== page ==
The stock market has collapsed wiping billions off savings and investments while the Pound has plunged in value against other currencies as the country voted for a Brexit.
Britain is leaving the European Union after a 43-year love-hate relationship with politicians and lawmakers in Brussels.
The country has voted for Brexit 52%-48% after more than 33 million people turned out to express their opinion – a 72% turn-out.
The result has also exposed deeper rifts in the country.
All of Scotland voted to remain, while most of England and Wales went for the leave option.
This may yet see Scotland look again at independence, an act that will break up the United Kingdom.
Prime Minister David Cameron has resigned, but will stay on as a caretaker until the Tory conference in October. No doubt other high profile scalps will fall by the wayside as well.
The City had the worst day of trading ever, with the FTSE losing more than 500 points at one stage.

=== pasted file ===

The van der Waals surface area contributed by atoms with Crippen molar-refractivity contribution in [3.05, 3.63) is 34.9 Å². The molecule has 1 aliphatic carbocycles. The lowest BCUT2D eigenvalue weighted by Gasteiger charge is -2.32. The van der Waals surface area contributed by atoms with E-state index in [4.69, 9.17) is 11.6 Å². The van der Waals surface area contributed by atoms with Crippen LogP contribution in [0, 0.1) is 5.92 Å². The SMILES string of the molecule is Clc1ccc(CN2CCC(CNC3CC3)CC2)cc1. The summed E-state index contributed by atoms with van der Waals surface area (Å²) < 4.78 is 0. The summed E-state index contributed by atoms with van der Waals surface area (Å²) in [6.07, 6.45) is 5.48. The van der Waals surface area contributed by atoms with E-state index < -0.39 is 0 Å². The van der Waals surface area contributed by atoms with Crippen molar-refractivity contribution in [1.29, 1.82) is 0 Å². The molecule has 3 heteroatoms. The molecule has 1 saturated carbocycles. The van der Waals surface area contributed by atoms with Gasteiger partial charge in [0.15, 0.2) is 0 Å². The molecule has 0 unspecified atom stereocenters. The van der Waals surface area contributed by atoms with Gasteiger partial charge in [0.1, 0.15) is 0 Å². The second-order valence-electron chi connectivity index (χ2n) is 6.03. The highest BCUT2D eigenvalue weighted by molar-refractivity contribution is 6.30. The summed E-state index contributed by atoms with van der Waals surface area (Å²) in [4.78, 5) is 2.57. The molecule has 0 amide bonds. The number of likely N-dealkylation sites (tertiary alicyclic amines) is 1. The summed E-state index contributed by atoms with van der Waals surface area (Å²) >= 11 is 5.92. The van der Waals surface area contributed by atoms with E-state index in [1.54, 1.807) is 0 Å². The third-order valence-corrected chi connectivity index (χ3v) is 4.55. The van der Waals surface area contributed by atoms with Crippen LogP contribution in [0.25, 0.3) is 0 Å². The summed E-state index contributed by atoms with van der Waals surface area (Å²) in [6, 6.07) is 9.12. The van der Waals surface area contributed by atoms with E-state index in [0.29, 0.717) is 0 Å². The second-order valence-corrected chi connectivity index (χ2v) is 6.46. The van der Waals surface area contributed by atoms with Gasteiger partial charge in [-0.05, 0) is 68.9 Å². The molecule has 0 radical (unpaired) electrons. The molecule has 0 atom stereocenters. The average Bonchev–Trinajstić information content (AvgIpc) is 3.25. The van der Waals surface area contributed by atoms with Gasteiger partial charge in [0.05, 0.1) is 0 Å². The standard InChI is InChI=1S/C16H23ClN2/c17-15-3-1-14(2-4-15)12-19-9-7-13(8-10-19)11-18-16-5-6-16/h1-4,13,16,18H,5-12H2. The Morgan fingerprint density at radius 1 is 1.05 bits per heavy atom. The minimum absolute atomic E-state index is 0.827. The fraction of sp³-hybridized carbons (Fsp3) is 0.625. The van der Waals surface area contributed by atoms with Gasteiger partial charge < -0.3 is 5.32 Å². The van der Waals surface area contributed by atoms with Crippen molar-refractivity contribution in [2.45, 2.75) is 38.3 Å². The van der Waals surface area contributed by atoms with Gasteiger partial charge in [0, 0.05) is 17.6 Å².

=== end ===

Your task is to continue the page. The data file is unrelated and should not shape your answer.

The top 100 companies lost more than £120 billion – money scrubbed off pensions and investments.
The Pound also collapsed by 10% against the US dollar and 6% against the euro as well as slipping against other currencies.
This leaves expats with less spending power, especially if they are on a fixed income. Many may not be able to afford to remain overseas.
Even in countries as far afield as Thailand and the Philippines, the ripples of the falling value of the Pound will be felt.
Bleak future for expats
Many expats should look at switching their cash into local currencies or US dollars as soon as they can, some financial experts suggest.
In the short term, the markets are expected to lose more value as the Bank of England steps in to try and restore order with a £250 billion emergency fund.
The country is likely to see inflation rise, imports to become more expensive, while exports become cheaper abroad.
Expats with concerns about their immigration status and healthcare costs in Europe should hold fast and not make any rash financial decisions.
Brexit is a long process and will take up to two years after Britain formally invokes Article 50 of the Treaty of Lisbon, and that decision may not come for some weeks or months yet.